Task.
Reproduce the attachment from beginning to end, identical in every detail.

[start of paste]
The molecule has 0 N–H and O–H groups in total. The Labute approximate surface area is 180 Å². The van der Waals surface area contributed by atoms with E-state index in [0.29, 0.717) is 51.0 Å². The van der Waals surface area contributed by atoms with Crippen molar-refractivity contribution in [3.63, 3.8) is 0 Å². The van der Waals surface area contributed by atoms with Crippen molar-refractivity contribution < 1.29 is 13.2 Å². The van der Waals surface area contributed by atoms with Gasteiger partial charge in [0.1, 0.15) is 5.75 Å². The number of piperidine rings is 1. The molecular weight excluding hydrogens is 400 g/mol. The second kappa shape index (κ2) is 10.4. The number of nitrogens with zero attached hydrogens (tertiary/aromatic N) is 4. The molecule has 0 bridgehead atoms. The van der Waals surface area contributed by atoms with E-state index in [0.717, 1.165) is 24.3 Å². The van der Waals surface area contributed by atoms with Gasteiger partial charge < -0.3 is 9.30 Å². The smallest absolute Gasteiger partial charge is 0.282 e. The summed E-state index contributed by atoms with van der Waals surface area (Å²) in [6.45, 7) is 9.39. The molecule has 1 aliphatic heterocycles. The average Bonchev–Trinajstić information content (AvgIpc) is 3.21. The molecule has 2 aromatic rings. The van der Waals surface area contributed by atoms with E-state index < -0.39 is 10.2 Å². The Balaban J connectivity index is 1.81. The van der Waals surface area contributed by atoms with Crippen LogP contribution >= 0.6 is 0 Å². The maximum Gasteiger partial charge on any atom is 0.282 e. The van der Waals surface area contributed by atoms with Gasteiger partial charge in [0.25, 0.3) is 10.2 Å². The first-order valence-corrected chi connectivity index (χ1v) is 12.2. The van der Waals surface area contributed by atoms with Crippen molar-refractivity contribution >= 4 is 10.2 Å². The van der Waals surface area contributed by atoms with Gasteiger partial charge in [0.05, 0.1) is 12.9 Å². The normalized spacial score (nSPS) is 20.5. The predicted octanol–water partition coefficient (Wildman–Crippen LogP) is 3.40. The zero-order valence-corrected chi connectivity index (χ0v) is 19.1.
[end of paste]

The molecule has 0 N–H and O–H groups in total. The Labute approximate surface area is 180 Å². The van der Waals surface area contributed by atoms with E-state index in [0.29, 0.717) is 51.0 Å². The van der Waals surface area contributed by atoms with Crippen molar-refractivity contribution in [3.63, 3.8) is 0 Å². The van der Waals surface area contributed by atoms with Crippen molar-refractivity contribution < 1.29 is 13.2 Å². The van der Waals surface area contributed by atoms with Gasteiger partial charge in [0.1, 0.15) is 5.75 Å². The number of piperidine rings is 1. The molecular weight excluding hydrogens is 400 g/mol. The second kappa shape index (κ2) is 10.4. The number of nitrogens with zero attached hydrogens (tertiary/aromatic N) is 4. The molecule has 0 bridgehead atoms. The van der Waals surface area contributed by atoms with E-state index in [0.717, 1.165) is 24.3 Å². The van der Waals surface area contributed by atoms with Gasteiger partial charge < -0.3 is 9.30 Å². The smallest absolute Gasteiger partial charge is 0.282 e. The summed E-state index contributed by atoms with van der Waals surface area (Å²) in [6.45, 7) is 9.39. The molecule has 1 aliphatic heterocycles. The average Bonchev–Trinajstić information content (AvgIpc) is 3.21. The molecule has 2 aromatic rings. The van der Waals surface area contributed by atoms with E-state index < -0.39 is 10.2 Å². The Balaban J connectivity index is 1.81. The van der Waals surface area contributed by atoms with Crippen LogP contribution >= 0.6 is 0 Å². The maximum Gasteiger partial charge on any atom is 0.282 e. The van der Waals surface area contributed by atoms with Gasteiger partial charge in [0.25, 0.3) is 10.2 Å². The first-order valence-corrected chi connectivity index (χ1v) is 12.2. The van der Waals surface area contributed by atoms with Crippen molar-refractivity contribution >= 4 is 10.2 Å². The van der Waals surface area contributed by atoms with Gasteiger partial charge in [0.05, 0.1) is 12.9 Å². The normalized spacial score (nSPS) is 20.5. The predicted octanol–water partition coefficient (Wildman–Crippen LogP) is 3.40. The zero-order valence-corrected chi connectivity index (χ0v) is 19.1.